Create recipes with ‘Elasticsearch 8.x Cookbook’

Create recipes with 'Elasticsearch 8.x Cookbook'

Software engineers, developers and just about everyone else must be prepared to keep up with technological evolution.

While that means working with and in the cloud now, the future may lie in virtual reality or serverless technology. However, there is at least one constant: data — lots of data. To manage this data, software developers, engineers, and architects can rely on tools to parse and display information. One of those tools is Elasticsearch, a search and analytics engine.

Why choose Elasticsearch?

Elasticsearch offers its users many benefits, such as REST-based APIs, schema-free JSON documents, the ability to process large amounts of data in parallel, and integrations with plugins and tools, such as Kibana, Beats, and Logstash.

Before users can achieve these benefits, they must overcome a steep learning curve. To help with that, Elasticsearch 8.x cookbookfifth edition, provides readers with recipes to perform searches and other tasks.

For those unfamiliar with what a recipe is – at least when it comes to Elasticsearch – recipe is the technical name for the way the web calls services, explains Alberto Paro, an engineer, manager, and software developer at Accenture Italia, and the author of Elasticsearch 8.x cookbookFifth Edition.

Elasticsearch allows technicians to perform many tasks in many areas by leveraging its search and analytics capabilities. “I use these kinds of capabilities in different markets, to track automobility and travel, to healthcare, to be able to search massive amounts of data,” Paro said. “… Every day I have a new challenge with these kinds of tools.”

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‘Elasticsearch 8.x Cookbook.’

This book covers 18 different tasks — including mapping, scripting, cluster management, plugin development, and big data integration — broken down into smaller steps.

For example, this excerpt from Chapter 16 explains how to create a plugin.

In general, Elasticsearch plugins are developed in Java using the Gradle build tool ( and implemented as a ZIP file.

To create a simple JAR plugin, let’s take the following steps:

  1. To properly build and operate a plugin, some files need to be defined:
    • build.gradle and settings.gradle are used to define the build configuration for Gradle.
    • LICENSE.txt defines the plugin license.
    • NOTICE.txt is a copyright notice.
  2. A build.gradle file is used to create a plugin that contains the following code:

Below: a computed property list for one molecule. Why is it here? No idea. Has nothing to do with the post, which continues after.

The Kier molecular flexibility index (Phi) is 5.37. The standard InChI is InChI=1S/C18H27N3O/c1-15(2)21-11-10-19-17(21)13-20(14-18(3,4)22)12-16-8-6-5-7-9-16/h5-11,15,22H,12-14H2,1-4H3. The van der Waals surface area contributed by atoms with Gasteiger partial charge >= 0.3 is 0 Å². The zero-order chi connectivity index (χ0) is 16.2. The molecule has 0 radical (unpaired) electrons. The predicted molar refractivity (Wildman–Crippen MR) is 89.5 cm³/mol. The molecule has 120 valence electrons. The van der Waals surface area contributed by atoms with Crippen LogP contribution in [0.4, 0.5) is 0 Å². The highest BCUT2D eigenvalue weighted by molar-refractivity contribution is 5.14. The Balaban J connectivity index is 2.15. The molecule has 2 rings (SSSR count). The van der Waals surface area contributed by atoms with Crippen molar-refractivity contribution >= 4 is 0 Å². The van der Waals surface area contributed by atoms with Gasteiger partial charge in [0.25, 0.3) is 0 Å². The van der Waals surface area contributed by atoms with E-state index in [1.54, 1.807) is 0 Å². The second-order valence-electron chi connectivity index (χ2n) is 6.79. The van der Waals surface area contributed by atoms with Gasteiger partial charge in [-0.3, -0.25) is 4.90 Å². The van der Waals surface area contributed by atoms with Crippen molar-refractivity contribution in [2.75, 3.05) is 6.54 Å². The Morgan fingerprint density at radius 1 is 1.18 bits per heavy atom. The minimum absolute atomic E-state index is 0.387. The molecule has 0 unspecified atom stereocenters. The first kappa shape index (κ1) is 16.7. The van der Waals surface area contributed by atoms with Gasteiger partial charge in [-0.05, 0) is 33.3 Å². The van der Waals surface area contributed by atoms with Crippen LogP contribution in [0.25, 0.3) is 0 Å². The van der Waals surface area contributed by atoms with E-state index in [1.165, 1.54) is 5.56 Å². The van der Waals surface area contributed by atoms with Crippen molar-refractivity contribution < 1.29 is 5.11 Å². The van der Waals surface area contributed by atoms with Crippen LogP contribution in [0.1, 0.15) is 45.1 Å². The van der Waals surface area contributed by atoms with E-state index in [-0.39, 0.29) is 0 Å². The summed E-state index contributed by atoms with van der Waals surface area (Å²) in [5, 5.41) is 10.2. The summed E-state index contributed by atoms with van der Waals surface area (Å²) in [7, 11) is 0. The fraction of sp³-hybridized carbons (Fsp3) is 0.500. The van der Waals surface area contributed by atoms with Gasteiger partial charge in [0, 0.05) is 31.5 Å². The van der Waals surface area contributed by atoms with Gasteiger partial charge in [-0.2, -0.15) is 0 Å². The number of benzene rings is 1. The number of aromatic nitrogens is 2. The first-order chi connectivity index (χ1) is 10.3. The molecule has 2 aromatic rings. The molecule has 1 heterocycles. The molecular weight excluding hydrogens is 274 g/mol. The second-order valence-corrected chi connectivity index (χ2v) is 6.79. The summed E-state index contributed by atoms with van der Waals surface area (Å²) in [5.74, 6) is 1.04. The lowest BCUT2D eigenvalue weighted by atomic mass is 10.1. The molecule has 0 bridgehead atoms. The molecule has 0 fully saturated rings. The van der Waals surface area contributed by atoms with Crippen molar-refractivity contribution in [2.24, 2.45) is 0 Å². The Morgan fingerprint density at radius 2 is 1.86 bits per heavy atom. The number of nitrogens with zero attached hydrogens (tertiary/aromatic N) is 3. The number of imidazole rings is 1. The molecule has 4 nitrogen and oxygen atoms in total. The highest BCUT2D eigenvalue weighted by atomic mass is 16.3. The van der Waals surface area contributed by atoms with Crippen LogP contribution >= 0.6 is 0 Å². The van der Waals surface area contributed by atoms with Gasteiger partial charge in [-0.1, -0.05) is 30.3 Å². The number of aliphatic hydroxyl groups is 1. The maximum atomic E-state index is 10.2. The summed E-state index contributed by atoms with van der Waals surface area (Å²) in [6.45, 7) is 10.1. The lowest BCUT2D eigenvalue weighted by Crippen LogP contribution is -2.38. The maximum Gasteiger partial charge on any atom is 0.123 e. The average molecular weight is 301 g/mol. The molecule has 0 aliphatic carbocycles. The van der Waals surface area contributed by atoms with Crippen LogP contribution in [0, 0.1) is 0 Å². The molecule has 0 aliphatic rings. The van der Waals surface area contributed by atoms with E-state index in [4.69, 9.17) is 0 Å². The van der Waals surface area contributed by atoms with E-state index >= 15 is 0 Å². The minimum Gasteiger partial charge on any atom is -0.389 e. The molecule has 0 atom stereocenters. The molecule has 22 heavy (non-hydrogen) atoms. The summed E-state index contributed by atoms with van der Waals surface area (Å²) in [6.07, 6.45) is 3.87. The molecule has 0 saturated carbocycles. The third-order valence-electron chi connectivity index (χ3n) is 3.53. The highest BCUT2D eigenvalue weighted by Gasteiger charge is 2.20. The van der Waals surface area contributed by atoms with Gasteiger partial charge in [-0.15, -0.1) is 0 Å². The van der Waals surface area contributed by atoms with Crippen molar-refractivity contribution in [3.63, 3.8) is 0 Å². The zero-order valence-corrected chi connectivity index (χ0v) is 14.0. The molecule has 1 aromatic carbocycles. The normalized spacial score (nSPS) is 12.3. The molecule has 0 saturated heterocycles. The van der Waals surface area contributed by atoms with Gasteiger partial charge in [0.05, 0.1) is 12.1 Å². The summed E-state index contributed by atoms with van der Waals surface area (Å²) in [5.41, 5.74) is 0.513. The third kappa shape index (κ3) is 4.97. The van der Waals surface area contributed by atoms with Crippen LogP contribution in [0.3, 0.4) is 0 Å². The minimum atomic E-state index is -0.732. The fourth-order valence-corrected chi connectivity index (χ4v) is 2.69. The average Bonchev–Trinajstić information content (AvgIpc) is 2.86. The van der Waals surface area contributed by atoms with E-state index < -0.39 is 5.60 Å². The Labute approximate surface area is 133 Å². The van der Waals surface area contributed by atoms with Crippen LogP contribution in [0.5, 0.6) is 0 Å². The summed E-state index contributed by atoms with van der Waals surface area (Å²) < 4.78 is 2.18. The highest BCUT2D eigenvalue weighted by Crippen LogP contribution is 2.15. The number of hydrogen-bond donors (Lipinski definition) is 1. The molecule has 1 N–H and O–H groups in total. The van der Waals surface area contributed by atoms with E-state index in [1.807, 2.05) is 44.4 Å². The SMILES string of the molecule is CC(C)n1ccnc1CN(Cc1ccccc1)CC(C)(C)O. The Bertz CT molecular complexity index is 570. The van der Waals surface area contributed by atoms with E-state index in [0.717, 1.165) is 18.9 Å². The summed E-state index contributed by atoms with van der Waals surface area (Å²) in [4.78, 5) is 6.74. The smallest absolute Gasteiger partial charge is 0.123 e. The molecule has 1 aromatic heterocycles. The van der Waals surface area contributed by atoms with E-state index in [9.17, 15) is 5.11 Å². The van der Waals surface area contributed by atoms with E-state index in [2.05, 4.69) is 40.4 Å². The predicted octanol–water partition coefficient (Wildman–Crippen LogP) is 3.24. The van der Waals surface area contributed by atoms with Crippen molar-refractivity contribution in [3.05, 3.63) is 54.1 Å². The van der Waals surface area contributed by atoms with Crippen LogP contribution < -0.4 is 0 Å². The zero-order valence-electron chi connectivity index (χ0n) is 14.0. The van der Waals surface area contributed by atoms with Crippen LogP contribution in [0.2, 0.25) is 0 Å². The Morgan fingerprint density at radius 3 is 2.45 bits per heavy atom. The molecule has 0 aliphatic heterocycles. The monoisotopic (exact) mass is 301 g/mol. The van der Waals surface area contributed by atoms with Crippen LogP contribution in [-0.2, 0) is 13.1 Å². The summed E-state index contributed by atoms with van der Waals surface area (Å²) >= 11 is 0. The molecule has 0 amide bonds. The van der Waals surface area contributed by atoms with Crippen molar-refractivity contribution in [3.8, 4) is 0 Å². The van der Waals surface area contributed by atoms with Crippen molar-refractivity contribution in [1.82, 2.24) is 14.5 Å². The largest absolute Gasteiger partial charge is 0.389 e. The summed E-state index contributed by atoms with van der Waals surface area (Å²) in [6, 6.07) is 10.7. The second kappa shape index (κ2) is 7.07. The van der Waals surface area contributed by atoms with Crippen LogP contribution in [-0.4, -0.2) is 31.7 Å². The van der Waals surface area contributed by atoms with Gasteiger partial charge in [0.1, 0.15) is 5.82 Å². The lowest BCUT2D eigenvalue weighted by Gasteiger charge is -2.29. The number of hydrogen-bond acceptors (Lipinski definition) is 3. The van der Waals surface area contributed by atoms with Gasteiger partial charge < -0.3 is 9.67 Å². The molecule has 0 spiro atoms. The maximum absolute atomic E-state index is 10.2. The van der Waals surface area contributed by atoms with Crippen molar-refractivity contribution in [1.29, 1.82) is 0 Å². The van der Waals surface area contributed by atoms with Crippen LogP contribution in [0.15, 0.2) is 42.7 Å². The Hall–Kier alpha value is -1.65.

buildscript { 
      repositories { 
      dependencies { 
        classpath "org.elasticsearch.gradle:build-tools:8.0.0" 
    repositories { 
    group = 'org.elasticsearch.plugin' 
    version = '8.0.0-SNAPSHOT' 
    apply plugin: 'java' 
    apply plugin: 'idea' 
    apply plugin: 'elasticsearch.esplugin' 
    apply plugin: 'elasticsearch.yaml-rest-test' 
    esplugin { 
      name 'simple-plugin' 
      description 'A simple plugin for ElasticSearch' 
      classname 'org.elasticsearch.plugin.simple.SimplePlugin' 
      // license of the plugin, may be different than the above license 
      licenseFile rootProject.file('LICENSE.txt') 
      // copyright notices, may be different than the above notice 
      noticeFile rootProject.file('NOTICE.txt') 
    // In this section you declare the dependencies for your production and test code 
    // Note, the two dependencies are not really needed as the buildscript dependency gets them in already 
    // they are just here as an example 
    dependencies { 
      implementation 'org.elasticsearch:elasticsearch:8.0.0' 
      yamlRestTestImplementation 'org.elasticsearch.test:framework:8.0.0' 
    // ignore javadoc linting errors for now 
    tasks.withType(Javadoc) { 
      options.addStringOption('Xdoclint:none', '-quiet') 
  3. The settings.gradle file is used for the project name as follows: = 'simple-plugin'
  4. The src/main/java/org/elasticsearch/plugin/simple/ class is an example of the basic (minimum required) code that must be compiled to run a plugin, as follows:
    package org.elasticsearch.plugin.simple;
    import org.elasticsearch.plugins.Plugin;
    public class SimplePlugin extends Plugin {

From here on, the chapter explains in separate sections how this plugin works and what it takes to create a good plugin lifecycle.

Alberto Paro, associate director of technology architecture delivery, Accenture ItaliaAlberto Paro

“Plugins give you [the] ability to extend Elasticsearch with anything you want,” Paro said. He added that, for example, users can create a plugin to manage machine learning activities. “Elasticsearch is not a monolithic application, but is a tool that can grow with your business needs, and plug-in development is one of the key areas for extending Elasticsearch.”

Editor’s Note: This chapter excerpt is from: Elasticsearch 8.x cookbookFifth Edition, written by Alberto Paro, published by Packt Publishing, May 27, 2022, ISBN: 9781801079815. To read Chapter 16 of the book in its entirety, click here